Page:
Reaching Into the Universe

Questioning tobacco addiction

MapachoI grew up with DARE and Just Say No. My aunt smoked, and my cousin and I pestered her constantly to quit. The government had told us that smoking was bad for her, and so we hid her cigarettes, or did other devious things all programmed by anti-drug propaganda.

That was the extent of my experience with tobacco when I arrived in Amazonian Peru at 28 years old. I had come to work with ayahuasca, and one of the first things our guide did was take us by the Belen marketplace where we bought mapachos, cigarettes rolled with N. rustica, the sacred jungle tobacco.

No on could seem to give me a really clear answer on what I was supposed to do with the mapacho. I was left with the vague impression that they could somehow be helpful in ceremony, but beyond that I was unsure. I didn't gain much more clarity that trip, although I did have my first few faltering experiences with this medicine.

Over the years, things have slowly unfolded. It's true that when you work with the plants, they will teach you themselves. These days I increasingly experience tobacco as an invaluable ally. This is in such contrast to the way I was raised to relate to tobacco, which has only been called further and further into question since I began working with mapacho.

What I haven't experienced with smoking mapacho in intentional ways is any kind of craving for or addictive quality to it. N. rustica is said to be several times more potent in terms of nicotine content than the N. tabacum found in commercial cigarettes, and yet the felt effects seem only mildly notable to me.

Thus I am having a difficult time imagining the appeal of smoking cigarettes in the first place while also questioning the narrative around its addictive potential. I am led to conclude that cigarette addiction in our culture must have more to do with cultural construction and/or chemical additives than with the tobacco itself.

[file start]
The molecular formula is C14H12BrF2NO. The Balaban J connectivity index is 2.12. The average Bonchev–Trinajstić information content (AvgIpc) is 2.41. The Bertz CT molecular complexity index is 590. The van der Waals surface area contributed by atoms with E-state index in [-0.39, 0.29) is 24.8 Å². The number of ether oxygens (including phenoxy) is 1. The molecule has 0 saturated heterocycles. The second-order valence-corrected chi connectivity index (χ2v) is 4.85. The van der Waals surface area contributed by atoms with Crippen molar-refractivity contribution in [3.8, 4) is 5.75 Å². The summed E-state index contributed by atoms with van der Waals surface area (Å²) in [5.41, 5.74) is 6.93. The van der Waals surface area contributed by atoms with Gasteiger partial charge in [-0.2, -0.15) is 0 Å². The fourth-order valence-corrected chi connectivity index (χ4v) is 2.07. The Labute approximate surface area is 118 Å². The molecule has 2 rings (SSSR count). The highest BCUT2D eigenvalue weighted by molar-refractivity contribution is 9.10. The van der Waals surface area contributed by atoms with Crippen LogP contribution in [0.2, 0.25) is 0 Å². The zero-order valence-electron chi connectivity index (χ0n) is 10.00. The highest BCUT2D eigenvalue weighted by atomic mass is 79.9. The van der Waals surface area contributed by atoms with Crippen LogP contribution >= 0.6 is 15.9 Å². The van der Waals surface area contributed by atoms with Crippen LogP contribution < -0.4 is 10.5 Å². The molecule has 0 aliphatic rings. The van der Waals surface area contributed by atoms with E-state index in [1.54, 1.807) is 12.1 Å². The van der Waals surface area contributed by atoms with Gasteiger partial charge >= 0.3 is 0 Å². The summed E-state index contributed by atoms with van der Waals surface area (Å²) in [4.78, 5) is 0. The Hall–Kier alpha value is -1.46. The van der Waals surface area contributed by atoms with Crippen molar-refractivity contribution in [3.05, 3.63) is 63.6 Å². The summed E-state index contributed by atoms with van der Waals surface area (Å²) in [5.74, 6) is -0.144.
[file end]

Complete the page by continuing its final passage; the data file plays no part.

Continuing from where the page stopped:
A shamanic understanding of tobacco reveals an additional layer of the addiction dynamic however. It has been said that the tobacco used in commercial cigarette making magnifies the intentions of the corporations making them—and those intentions are to enslave people in addiction for the purpose of profit. Tobacco companies purposely set out to "feed the spirit of addiction in us" and their customers pay them for it.

Notice how "quitting smoking" is a construct of our current mainstream reality tunnel. Within a different set of stories, stories in which tobacco is a sacred helper, "smoking" and therefore "quitting smoking" don't even exist as they exist within our culture. Waking up from the mainstream reality into a different relationship with tobacco could prove much easier than "quitting smoking" by obviating the addiction story entirely.

Comments (6) Trackbacks (0)
  1. Smoking is really hard to give up, i tried several times but failed until electronic cigarette came to the market and now i can say anyone can quit smoking by switching to e-cigs.

  2. E cigarettes will be very much beneficial for you if you wants to quite tobacco. Due to e cigarettes doesn’t contains  any tobacco they are less harmful.

  3. No
    smoke Electronic cigarettes give off no smoke! They only
    produce water vapor.  There are no pollutants being released
    into the air every time you take a puff. It’s the ‘green’ alternative
    to traditional cigarettes.


  4. Tobacco addiction is the worst thing which can happen to a person, it gets really difficult as you the dosage of nicotine increases in the body, these days people are finding alternative to give up this habit, electronic cigarettes can really help with this.

  5. When we talk about tobacco addiction it is the most difficult thing to quit for a smoker, you can switch to alternatives like electronic cigarette but giving it up completely is almost impossible.

  6. Yeah, we actually pay for this dangerous addiction, tobacco is the biggest killer even than it is sold legally.

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